A Victim of Prison Rape


Woman 400My name is Bahar (the meaning of Bahar is spring in Persian). It is spring and I write to you of flowers, but flowers with scattered petals. I write to you of the green sprouts, but crushed sprouts that have been trampled on by hatred; a hatred by betrayers toward beauty and those who seek justice. I write to you of those who are not real men.

My name is Bahareh Maghami and I am 28 years old. There is nothing left of me anymore, so I have no reason to hide my identity anymore. I have lost everyone important to me. I have lost relatives, friends, neighbours, companions, co-workers, and colleagues. I have lost everything. Those who pretend to be men stole it all from me unjustly. They stole my life. Now that I have left the country, I want to share my pain with someone, even if I only share it once. I would like to ask other friends who have experienced a similar painful fate to write about it as well. They must write about what happened to them. Even if they fear their lives or the loss of their dignity, then they should use anonymous names. They must write so that history is aware of what happened to our generation, the grief-stricken generation. They must write so that the next generation who will live in a free Iran understands the price paid for their freedom, so they are aware how many lives were destroyed and how many hopes have vanished. They must know about the broken backs and the bent knees.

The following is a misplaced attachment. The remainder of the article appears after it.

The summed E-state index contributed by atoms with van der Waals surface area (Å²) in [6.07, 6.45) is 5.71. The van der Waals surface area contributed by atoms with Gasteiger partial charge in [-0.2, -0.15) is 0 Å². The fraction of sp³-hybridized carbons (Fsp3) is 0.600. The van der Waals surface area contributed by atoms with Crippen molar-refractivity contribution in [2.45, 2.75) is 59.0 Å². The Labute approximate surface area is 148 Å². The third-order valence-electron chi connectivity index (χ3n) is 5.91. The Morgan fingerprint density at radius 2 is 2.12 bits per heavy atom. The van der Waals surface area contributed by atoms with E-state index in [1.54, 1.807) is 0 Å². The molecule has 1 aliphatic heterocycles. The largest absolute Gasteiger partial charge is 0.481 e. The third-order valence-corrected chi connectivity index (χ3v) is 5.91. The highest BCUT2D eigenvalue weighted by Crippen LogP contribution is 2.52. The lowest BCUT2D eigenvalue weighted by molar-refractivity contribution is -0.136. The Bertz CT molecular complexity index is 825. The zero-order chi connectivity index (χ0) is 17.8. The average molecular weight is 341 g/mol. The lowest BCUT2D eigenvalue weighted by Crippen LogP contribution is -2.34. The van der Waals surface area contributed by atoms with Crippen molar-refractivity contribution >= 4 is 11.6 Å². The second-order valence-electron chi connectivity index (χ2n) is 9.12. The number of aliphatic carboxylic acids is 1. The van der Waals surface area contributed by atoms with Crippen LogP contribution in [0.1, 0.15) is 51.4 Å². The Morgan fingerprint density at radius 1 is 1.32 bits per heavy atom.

When my father found out, his back broke and he shattered into pieces. My mom aged a hundred years overnight. I still have not been able to look into my brother’s eyes and he doesn’t look at me either. He doesn’t want me to suffer any more than I already have. When he found out, it was like they took away his manhood. When he found out that there are people who pretend to be men, he began to hate his own manhood. For the [fake men], dignity, nobility and chastity have no meaning.